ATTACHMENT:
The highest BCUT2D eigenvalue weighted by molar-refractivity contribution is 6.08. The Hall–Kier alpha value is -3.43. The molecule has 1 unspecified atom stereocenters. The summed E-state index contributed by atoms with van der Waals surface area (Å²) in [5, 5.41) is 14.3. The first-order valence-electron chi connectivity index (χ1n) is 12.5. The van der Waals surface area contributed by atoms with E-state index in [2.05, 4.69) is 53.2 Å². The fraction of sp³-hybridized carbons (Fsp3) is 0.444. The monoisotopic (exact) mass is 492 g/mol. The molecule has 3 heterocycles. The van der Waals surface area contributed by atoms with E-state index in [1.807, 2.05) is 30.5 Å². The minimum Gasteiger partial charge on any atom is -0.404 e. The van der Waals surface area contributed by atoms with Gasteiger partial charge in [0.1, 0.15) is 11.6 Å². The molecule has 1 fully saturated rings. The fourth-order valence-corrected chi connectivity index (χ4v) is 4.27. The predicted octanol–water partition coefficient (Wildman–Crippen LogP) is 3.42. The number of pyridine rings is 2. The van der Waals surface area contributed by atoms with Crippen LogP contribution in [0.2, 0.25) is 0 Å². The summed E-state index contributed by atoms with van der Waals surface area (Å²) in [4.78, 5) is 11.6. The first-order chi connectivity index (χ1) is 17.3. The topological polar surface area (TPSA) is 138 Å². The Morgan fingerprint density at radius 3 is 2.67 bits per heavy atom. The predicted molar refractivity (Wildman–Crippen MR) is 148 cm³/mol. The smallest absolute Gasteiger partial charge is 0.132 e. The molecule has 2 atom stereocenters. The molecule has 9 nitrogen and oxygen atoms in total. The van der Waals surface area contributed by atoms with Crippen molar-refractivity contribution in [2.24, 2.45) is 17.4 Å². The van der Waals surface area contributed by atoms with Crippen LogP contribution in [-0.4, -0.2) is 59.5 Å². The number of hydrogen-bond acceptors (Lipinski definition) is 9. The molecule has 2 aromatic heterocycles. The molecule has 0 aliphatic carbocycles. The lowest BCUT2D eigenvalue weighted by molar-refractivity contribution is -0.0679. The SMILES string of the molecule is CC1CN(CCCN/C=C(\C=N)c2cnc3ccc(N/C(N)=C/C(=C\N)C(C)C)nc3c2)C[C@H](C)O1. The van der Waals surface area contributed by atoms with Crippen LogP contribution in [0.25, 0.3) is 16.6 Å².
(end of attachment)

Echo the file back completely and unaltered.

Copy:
The highest BCUT2D eigenvalue weighted by molar-refractivity contribution is 6.08. The Hall–Kier alpha value is -3.43. The molecule has 1 unspecified atom stereocenters. The summed E-state index contributed by atoms with van der Waals surface area (Å²) in [5, 5.41) is 14.3. The first-order valence-electron chi connectivity index (χ1n) is 12.5. The van der Waals surface area contributed by atoms with E-state index in [2.05, 4.69) is 53.2 Å². The fraction of sp³-hybridized carbons (Fsp3) is 0.444. The monoisotopic (exact) mass is 492 g/mol. The molecule has 3 heterocycles. The van der Waals surface area contributed by atoms with E-state index in [1.807, 2.05) is 30.5 Å². The minimum Gasteiger partial charge on any atom is -0.404 e. The van der Waals surface area contributed by atoms with Gasteiger partial charge in [0.1, 0.15) is 11.6 Å². The molecule has 1 fully saturated rings. The fourth-order valence-corrected chi connectivity index (χ4v) is 4.27. The predicted octanol–water partition coefficient (Wildman–Crippen LogP) is 3.42. The number of pyridine rings is 2. The van der Waals surface area contributed by atoms with Crippen LogP contribution in [0.2, 0.25) is 0 Å². The summed E-state index contributed by atoms with van der Waals surface area (Å²) in [4.78, 5) is 11.6. The first-order chi connectivity index (χ1) is 17.3. The topological polar surface area (TPSA) is 138 Å². The Morgan fingerprint density at radius 3 is 2.67 bits per heavy atom. The predicted molar refractivity (Wildman–Crippen MR) is 148 cm³/mol. The smallest absolute Gasteiger partial charge is 0.132 e. The molecule has 2 atom stereocenters. The molecule has 9 nitrogen and oxygen atoms in total. The van der Waals surface area contributed by atoms with Crippen molar-refractivity contribution in [2.24, 2.45) is 17.4 Å². The van der Waals surface area contributed by atoms with Crippen LogP contribution in [-0.4, -0.2) is 59.5 Å². The number of hydrogen-bond acceptors (Lipinski definition) is 9. The molecule has 2 aromatic heterocycles. The molecule has 0 aliphatic carbocycles. The lowest BCUT2D eigenvalue weighted by molar-refractivity contribution is -0.0679. The SMILES string of the molecule is CC1CN(CCCN/C=C(\C=N)c2cnc3ccc(N/C(N)=C/C(=C\N)C(C)C)nc3c2)C[C@H](C)O1. The van der Waals surface area contributed by atoms with Crippen LogP contribution in [0.25, 0.3) is 16.6 Å².